Just as the show’s creator Abi Morgan planned, this third series will be the last. “It’s about as long as this story should be,” says Mangan. “We don’t want 24 years of Nathan and Hannah trying to decide if they want to be married or not. You get series like Homeland, where the first series was extraordinary, and then because it was so popular, they had to suddenly think, ‘Well what do we do now?’” He stops short of passing judgement on the seven arduous seasons that followed, except to say, “You’ve got to know when to quit, I think.”
Mangan is amazed how emotionally involved people are in The Split – himself included. “Stepping into a life that’s not yours – human beings love doing that,” he says. “We’re living that divorce through them. We’re thinking, ‘What would I have done?’ That’s why people get so hooked and end up crying watching a TV show that’s… not real! But we actually feel it. We sit there and we actually feel it. It’s sort of flattering to have people get that involved in something.”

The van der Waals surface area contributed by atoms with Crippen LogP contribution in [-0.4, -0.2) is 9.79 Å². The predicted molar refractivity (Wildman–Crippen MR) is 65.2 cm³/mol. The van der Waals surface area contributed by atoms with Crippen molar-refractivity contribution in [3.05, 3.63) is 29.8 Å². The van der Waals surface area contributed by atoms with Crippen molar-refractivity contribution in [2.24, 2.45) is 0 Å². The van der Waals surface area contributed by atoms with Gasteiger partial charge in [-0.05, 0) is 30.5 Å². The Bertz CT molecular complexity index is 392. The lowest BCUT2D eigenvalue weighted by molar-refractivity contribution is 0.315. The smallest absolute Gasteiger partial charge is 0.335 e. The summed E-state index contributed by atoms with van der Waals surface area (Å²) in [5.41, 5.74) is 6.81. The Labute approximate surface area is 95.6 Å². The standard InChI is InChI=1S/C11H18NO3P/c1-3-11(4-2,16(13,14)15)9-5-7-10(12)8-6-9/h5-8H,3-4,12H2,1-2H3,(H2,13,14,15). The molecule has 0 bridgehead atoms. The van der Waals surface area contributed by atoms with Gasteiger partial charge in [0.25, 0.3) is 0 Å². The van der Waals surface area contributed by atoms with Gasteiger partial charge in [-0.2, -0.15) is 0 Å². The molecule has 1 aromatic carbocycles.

Funnily enough, Mangan was heading for a career as a lawyer when he decided to veer off the path that had been beaten out for him by his parents. They were Irish immigrants who left school at 14, and “they placed, as a lot of immigrant families do, a huge store on an education”. So he went to boarding school in Hertfordshire, a zero-privacy experience that he describes as “like being on Big Brother”, then to Cambridge to study law. “The more time you’ve put into getting these qualifications, the more you’re like, ‘What was the point of doing that if you’re just gonna go off and wear jazz shoes and leotards for a living?’” he recalls. “I think fundamentally it was mum dying at the age of 45, her mum having died at 47, that was a real… Things came into focus suddenly. ‘I’m in my early twenties, I might have 20 years left, why am I thinking about becoming a lawyer when I really don’t enjoy law? I should become an actor, and then in a couple of decades’ time, I’ll play a lawyer on telly.’”